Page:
Journal of Law, Medicine and Ethics 41 (2):440-453 (2013)
AbstractThe U.S. Department of Health and Human Services has proposed substantial changes to the current regulatory system governing human subjects research in its Advanced Notice of Proposed Rulemaking, entitled “Human Subjects Research Protections: Enhancing Protections for Research Subjects and Reducing Burden, Delay, and Ambiguity for Investigators.” Some of the most significant proposed changes concern the use of biospecimens in research. Because research involving biological materials begins with an initial interaction with an individual, such research falls squarely within the human subjects research regulatory framework known as the “Common Rule,” which applies to research conducted or funded by the HHS and the other signatory agencies and departments. However, as described in detail below, much biospecimen research may fall within exemptions and exceptions under the Common Rule and, thus, may be conducted without consent. The ANPRM proposes requiring written consent for research use of biospecimens, even if the biospecimens were initially collected for a purpose other than research or have been stripped of identifiers.
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References found in this work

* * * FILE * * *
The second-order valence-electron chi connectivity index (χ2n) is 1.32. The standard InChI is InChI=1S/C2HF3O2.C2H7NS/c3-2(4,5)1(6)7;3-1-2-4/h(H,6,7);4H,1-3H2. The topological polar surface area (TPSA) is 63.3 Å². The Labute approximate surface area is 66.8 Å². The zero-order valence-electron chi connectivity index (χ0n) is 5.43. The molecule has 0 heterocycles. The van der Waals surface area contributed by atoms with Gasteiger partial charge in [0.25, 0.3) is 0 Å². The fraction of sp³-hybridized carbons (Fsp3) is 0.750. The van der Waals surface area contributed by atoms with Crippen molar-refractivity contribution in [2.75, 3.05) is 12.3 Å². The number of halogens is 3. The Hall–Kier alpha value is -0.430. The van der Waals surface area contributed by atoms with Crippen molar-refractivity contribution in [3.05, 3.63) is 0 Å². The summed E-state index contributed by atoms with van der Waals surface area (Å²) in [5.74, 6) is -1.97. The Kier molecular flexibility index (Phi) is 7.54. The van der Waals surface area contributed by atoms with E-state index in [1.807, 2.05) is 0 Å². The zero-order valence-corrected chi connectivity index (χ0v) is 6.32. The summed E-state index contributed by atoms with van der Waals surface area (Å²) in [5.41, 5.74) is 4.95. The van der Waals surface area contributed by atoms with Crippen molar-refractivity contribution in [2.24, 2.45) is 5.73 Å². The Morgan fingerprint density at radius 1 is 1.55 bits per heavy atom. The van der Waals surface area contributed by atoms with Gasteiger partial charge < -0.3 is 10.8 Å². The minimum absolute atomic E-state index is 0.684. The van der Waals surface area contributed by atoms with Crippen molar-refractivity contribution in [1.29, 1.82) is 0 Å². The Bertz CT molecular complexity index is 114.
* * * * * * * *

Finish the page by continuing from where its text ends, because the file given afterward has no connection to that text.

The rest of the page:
Identifiability of DNA Data: The Need for Consistent Federal Policy.Amy L. McGuire - 2008 - American Journal of Bioethics 8 (10):75-76.
Balancing Privacy Protections with Efficient Research: Institutional Review Boards and the Use of Certificates of Confidentiality.Peter M. Currie - 2005 - IRB: Ethics & Human Research 27 (5):7.
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Citations of this work
IRB Practices and Policies Regarding the Secondary Research Use of Biospecimens.Aaron J. Goldenberg, Karen J. Maschke, Steven Joffe, Jeffrey R. Botkin, Erin Rothwell, Thomas H. Murray, Rebecca Anderson, Nicole Deming, Beth F. Rosenthal & Suzanne M. Rivera - 2015 - BMC Medical Ethics 16 (1):32.
Biobanking Research and Privacy Laws in the United States.Heather L. Harrell & Mark A. Rothstein - 2016 - Journal of Law, Medicine and Ethics 44 (1):106-127.
The Devil is in the Details: Confidentiality Challenges in the Age of Genetics.Barbara J. Daly, Ashley Rosko, Shulin Zhang & Hillard M. Lazarus - 2015 - HEC Forum 27 (1):79-86.
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